Health system could save a billion a year

Governments could save a billion dollars a year by cutting waste in public hospitals, according to a former top health bureaucrat.

A report by the Grattan Institute think tank found a high level of unexplained variation in the average cost of comparable procedures between hospitals. For example, among the five hospitals nationally that perform the most gall bladder removals, median costs range from $4200 to $8000. In NSW hospitals, the average cost of the procedure varies from $3500 to $8000.

Grattan Institute researchers led by Stephen Duckett, a former head of the federal health department, analysed public hospital cost data to identify differences that could not be explained by patient or hospital characteristics. It finds in some cases the cost of providing the same kind of care to the same kind of patient was two or three times more than in other hospitals in the same state. The researchers calculate these unexplained costs amount to at least $928 million a year across the nation.

"Every year public hospitals spend $1 billion with little or no benefit," Dr Duckett writes. "The money is not used to provide better care. It is simply being spent inefficiently and could be better spent."

Dr Duckett says NSW and Victoria were the states with the lowest costs per admission, but said even in these states there was a high degree of variation between hospitals. The average cost of an admission varied by $1000 in Victorian hospitals and $2500 in NSW hospitals.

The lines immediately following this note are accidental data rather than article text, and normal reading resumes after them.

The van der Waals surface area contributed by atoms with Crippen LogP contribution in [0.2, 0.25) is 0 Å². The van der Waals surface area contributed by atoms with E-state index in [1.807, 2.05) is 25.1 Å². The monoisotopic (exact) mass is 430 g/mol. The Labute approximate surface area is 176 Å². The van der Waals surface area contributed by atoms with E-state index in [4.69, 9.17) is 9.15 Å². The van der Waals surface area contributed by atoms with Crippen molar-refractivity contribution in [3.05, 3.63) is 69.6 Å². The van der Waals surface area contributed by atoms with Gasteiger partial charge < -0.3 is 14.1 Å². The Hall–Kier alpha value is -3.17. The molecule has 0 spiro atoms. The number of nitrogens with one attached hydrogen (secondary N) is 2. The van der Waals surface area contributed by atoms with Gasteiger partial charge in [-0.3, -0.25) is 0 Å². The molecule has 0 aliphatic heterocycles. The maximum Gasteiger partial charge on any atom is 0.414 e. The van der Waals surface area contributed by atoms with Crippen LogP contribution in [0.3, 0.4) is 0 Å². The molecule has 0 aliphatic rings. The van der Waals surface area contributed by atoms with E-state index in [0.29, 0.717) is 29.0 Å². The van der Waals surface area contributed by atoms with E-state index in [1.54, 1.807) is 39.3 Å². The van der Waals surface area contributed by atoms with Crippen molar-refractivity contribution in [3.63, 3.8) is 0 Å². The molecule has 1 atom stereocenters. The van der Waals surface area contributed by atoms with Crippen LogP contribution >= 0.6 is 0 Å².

Dr Duckett says these differences could be because hospitals were paying too much for supplies, keeping patients in hospital longer than necessary or having too many staff per patient.

From July, the Commonwealth share of public hospital growth funding will be based on the patients they treat and the procedures carried out, rather than historical allocations. Dr Duckett says this development, and better cost data provided an opportunity to drive efficiency.

He argues states should set prices based on average costs, once avoidable costs have been removed, and hospitals should be provided with more data to help them improve.

He says savings made by states would flow to the Commonwealth, because under the new system, the Commonwealth contribution to growth funding was based on average costs.

Spending on hospitals is the fastest growing area of government expenditure.

Dr Duckett also argues against states bailing out hospitals that fail to manage their budgets effectively, reasoning that such payments retrospectively set a higher price for poor performers. He argues when a state makes an unplanned block payment to a hospital network, this should trigger a performance audit.

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The story Health system could save a billion a year first appeared on The Sydney Morning Herald.

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